The technological wizards at Burton Inc. have developed a 3D laser display that can project images onto thin air. By focusing laser beams onto a single spot and firing the lasers in bursts of 100 times per second, images appear out of nowhere like 21st century pointillist magic. So far, the images are rudimentary, looking for the most part like simple sketches in .GIF form. But it’s still a fantastic advancement of the technology.
“This is the only device that can show text and pictures in mid-air, without using a screen,” says Akira Asano, Burton Inc.’s director and head researcher. The first and foremost application of the technology has been for emergency warnings — such as in a tsunami scenario — or as signals in pedestrian-heavy areas, such as at a crosswalk.
Not only does Burton Inc. hope to see this technology implemented in public spaces but also in people’s personal cars, thereby transforming even civilian vehicles into portable 3D displays. (via This Is Colossal)
Brandon LaGanke and John Carlucci are the duo that make up Gost + Cow Films who have created the world’s first drone filmed pornography (at least as far as anyone on the internet seems to know). This may have you wondering, ‘what does this have to do with art?’, but this project creates major implications for cinematography in general.
The video itself is not really an effective porno. Because it is filmed from so high up, the great majority of the eroticism is lost to lack of detail. The piece is epic, though, and it is quite beautiful and surreal to consider two people making love, or at least having sex, in a vast field, or on top of a strange construction somewhere in a quasi-natural landscape. It creates an entirely different context for the sexual encounters, which in itself is interesting. The artists acknowledge that the film is more an artistic exploration than a true pornographic piece:
“It’s an omniscient point of view, really. We did these shots in places where you couldn’t see much from the ground, but then you put the drone in the air and you can see what’s happening… I would never shoot a real porn like this. If you can’t masturbate to it, man, it’s not a good pornography film.” (Motherboard)
Drones are relatively affordable; you can own one for somewhere between $100-$300. This means that pretty much anyone could be making films like this, assuming they know two people willing to get naked for the camera. Incredible swooping shots of epic landscapes are no longer limited to the cinematographers of planet earth. In Drone Boning, LaGanke and Carlucci either chose not to rest over their subjects, or didn’t posses the knowhow to keep their drone in one spot, but I imagine that it could be accomplished. The idea of an omniscient point of view for film is a tantalizing one. If Drone Boning 2 is ever released, they should try to remain stationary when they reach the couple. Maybe scale the side of an ocean cliff to see two people fucking at its edge. (Via Motherboard)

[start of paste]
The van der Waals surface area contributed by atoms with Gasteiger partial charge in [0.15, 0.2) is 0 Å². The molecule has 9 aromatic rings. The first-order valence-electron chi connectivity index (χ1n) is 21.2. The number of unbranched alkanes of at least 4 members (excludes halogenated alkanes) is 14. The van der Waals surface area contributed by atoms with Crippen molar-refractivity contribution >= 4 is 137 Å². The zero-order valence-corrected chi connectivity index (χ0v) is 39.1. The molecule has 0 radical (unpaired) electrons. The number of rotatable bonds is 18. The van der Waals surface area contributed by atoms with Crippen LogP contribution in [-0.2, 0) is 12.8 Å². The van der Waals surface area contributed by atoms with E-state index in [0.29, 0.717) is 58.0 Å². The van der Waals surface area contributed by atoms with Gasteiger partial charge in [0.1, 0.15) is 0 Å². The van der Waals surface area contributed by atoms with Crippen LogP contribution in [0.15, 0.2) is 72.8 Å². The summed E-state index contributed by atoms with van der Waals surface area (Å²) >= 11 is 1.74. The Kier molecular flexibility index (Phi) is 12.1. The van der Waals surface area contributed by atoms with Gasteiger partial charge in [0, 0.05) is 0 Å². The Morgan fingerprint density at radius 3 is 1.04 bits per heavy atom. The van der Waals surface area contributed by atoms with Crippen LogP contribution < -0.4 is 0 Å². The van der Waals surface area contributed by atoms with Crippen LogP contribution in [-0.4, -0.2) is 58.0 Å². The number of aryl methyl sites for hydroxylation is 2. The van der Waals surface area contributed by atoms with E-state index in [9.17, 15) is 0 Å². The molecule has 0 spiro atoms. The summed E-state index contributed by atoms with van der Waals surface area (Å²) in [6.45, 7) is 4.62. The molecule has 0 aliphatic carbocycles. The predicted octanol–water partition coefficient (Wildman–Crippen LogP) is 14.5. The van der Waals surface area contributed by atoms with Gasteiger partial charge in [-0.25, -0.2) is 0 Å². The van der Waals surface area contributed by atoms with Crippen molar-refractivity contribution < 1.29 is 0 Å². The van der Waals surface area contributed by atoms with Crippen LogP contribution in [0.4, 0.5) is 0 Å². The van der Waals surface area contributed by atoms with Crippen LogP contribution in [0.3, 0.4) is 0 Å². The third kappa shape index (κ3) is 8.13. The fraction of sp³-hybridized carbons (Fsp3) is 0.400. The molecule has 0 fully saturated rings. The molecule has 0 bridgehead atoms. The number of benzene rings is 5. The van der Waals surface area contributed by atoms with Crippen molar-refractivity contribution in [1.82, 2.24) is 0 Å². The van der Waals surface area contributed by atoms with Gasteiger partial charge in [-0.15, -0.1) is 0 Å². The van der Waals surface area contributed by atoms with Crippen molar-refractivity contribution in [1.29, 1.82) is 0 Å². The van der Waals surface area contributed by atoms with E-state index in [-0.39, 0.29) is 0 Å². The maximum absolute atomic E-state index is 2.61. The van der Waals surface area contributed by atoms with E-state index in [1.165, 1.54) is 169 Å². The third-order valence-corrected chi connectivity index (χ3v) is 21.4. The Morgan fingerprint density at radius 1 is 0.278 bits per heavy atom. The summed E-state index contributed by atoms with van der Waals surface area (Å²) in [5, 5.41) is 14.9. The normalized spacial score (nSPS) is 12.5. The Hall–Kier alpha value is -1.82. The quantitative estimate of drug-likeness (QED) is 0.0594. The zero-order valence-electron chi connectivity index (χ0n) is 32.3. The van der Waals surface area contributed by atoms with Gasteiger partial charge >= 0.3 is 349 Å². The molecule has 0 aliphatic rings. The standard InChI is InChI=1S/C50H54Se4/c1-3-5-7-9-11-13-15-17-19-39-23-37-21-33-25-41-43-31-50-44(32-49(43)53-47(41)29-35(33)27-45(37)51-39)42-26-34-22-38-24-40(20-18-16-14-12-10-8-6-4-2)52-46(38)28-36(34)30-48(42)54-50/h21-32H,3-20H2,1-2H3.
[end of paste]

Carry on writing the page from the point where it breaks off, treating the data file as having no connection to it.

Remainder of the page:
Artist Peter Madden splices tiny elements to create large collages that are a dizzying combination of imagery. Using pictures extracted from encyclopedias, National Geographic magazines, and found photographs, he arranges all of the disparate pieces to form detailed compositions. The large groups are suspended on a transparent background, as if they are capture a moment in time before everything falls apart.
Madden’s collections create different narrative by virtue of the individual elements’ pairings. Some of the things included in his collages include: exotic birds, monkeys, the letter “m,” fishes, and clocks. They are often formed into some sort of larger shape, such as the outskirts of a giant hole, as if it’s surrounding the eye of a tornado.
The use of so many different pieces and the meticulously-constructed explosion-looking compositions feel as though we’re looking at windy, inclement weather that’s strong enough to make these pieces whip through the air. (via Inkult)
Paris based artist Christophe Guinet has quite literally grown the traditional slogan of Nike (Just Do It) into something completely new. His project is called “Just Grow It” and is a collection of handcrafted iconic sneakers covered in a variety of natural materials. Guinet uses anything from flower petals, buds, seeds, grasses, moss and bark to cover the synthetic shoe. The miniature trees and flower arrangements he plants within the shoe are actually able to continue growing within the soil base. Each shoe has a beautiful color palette, theme and matching stick, branch or flower. These living sneakers are just as thought out as one of Nike’s original designs.
By weaving Nike’s neon laces through these fresh organic flowers, and tacking rough bark onto the symbolic Nike swoosh, Guinet is making a clever comment on Nike’s obsession with new techniques and technologies concentrating mostly on improving nature. He says about his intention:
In these works, one can read a certain dichotomy between the marketing and media world in which we live and ethical values that are dear to me. This is an invitation for all of us to contemplate, to rediscover the beauty of a single seed of a wild grass, the delicacy of a flower, or the smell of the foam.